Social Impact, January 2019

The NFL and Social Justice, a Review

The NFL and Social Justice, A ReviewOne year ago, The New Yorker positioned the not-so-distant past as present with their cover, In Creative Battle.  The illustration has Martin Luther King, Jr., kneeling, arms interlocked with Michael Bennett and Colin Kaepernick — two contemporary advocates for social reform who demonstrate(d) as agitators from within the National Football League.  The magazine image evokes vibrations of commitment and sacrifice that link a storied Student Nonviolent Coordinating Committee, the Greensboro Lunch Counter Sit-ins, MLK’s Nobel Prize speech and so much more history of protest to persistent, current issues of racial tumult that the League has been challenged to address along with the larger body politic.   

Tensions relative to racialized strain saw flare-ups around on-the-field protest that dogged the NFL in the summer months leading up to the 2018-2019 season.  These were largely muted during regular season play, but Kaepernick’s still not landing a quarterback spot among the thirty-two pro clubs that comprise the League cycled as a continuous hum across media.  His repping for Nike in its 30th anniversary “Just Do It” campaign further suggested the NFL as culturally out-of-step; and the end-of-season firing of five of only seven Black head coaches in the NFL punctuated a shaky relationship — if not clumsily managed optics — between the league and Black folk.

Still, in parallel with these wrenching situations, there was significant social impact work being done through the National Football League.  Many players further assumed their bully pulpit to frame programming and to push agendas that had positive, sustained change for many of the marginalized communities of concern to those players who were and are compelled to speak out about a socialized “otherness” that confines said communities to a compromised democracy.

The NFL’s Social Justice Initiative explains that:

The NFL is committed to supporting efforts by players and clubs to improve our communities. The Social Justice Initiative, a joint endeavor of NFL players and team owners to address racial inequality and social injustice, represents the first joint venture of its kind among professional sports leagues and includes a significant financial commitment. 

We are keenly aware that social justice may mean different things to different people and organizations. The NFL's support, along with that of NFL players, is dedicated to social justice programs and initiatives that reduce barriers to opportunity, with a specific focus on three key areas:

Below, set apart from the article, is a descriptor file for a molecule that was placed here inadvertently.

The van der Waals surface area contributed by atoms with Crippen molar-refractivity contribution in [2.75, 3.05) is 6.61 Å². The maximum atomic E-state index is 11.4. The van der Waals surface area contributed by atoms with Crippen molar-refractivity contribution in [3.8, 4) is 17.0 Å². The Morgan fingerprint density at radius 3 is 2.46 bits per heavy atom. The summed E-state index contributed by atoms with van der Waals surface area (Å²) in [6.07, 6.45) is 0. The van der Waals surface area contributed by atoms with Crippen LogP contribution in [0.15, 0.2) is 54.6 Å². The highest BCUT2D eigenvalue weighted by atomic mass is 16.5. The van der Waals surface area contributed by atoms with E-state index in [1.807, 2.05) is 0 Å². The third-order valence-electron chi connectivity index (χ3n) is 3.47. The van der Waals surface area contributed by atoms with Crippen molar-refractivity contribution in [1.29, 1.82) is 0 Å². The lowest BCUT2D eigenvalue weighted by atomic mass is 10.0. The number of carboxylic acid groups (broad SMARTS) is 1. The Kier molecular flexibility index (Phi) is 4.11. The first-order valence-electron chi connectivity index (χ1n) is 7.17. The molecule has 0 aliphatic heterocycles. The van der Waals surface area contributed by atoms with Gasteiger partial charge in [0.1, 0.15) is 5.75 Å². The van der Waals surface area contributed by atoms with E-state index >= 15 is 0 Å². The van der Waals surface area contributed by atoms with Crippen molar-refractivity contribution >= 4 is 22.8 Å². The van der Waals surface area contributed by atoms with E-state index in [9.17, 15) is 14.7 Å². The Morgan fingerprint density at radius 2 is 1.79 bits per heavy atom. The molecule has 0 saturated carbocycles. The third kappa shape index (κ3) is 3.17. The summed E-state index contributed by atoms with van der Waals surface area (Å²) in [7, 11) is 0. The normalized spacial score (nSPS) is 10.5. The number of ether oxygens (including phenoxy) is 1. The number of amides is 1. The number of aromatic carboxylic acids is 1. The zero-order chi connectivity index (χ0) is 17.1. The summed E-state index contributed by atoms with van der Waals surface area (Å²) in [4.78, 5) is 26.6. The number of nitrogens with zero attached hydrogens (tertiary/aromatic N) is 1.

• Education and Economic Advancement
  • Police and Community Relations
  • Criminal Justice Reform

A summative content analysis of community work reported by clubs across the League at the end of 2018 found that many of the projects termed ‘social justice’ read most easily as community service activities that touched on social justice themes.  Though this is certainly a type of social impact, change and accountability seemed most heavily attached to planning that involved works over time. 

Below is programming that shows strong work from players, several clubs and efforts through the NFL Social Justice Initiative.  Such work suggests a component of the National Football League that strives to be responsive to player and community concerns about issues that compromise a universally just American experience.


  • The National Football League Commissioner, Roger Goodell, drafted a letter to U.S. Senate leadership endorsing the First Step Act, a bill aimed at decreasing the size of America’s prison populations that was ultimately signed into law.
  • Ballot initiatives for which Players Coalition members advocated passed in the midterm election in Florida, Louisiana, and Michigan.
    • Florida Amendment 4 restored voting rights to formerly incarcerated Floridians, providing a second chance to people who have finished serving their sentence. This impacts over 1.5 million citizens with prior criminal convictions who were permanently excluded from voting.
    • With one of the country’s highest rates of wrongful conviction, Louisiana is one of two states that had non-unanimous jury verdicts allowing a conviction with a ten-of-twelve majority vote. Louisiana Amendment 2 now requires unanimous juries to protect the due process rights of those charged with crimes, likely decreasing the number of wrongful convictions in the state.
    • Michigan Proposal 2 — anti-gerrymandering legislation — allows voters, not politicians or lobbyists, to draw voter maps. The maps will be drawn together by Democrats, Republicans, and voters who have no party affiliation. The process will happen in public meetings and all resources used to draw the maps must be published publicly.
  • The Atlanta Falcons committed to the Equal Justice Initiative (EJI). Founded by Bryan Stevenson, EJI is committed to ending mass incarceration and excessive punishment in the United States, to challenging racial and economic injustice, and to protecting basic human rights for the most vulnerable people in American society.  The Atlanta Falcons aim to implement the Equal Justice Initiative’s Race & Poverty Project in Georgia and Alabama over two years. Arthur Blank became the first professional sports franchise owner to support the EJI Initiative with a $250,000 grant.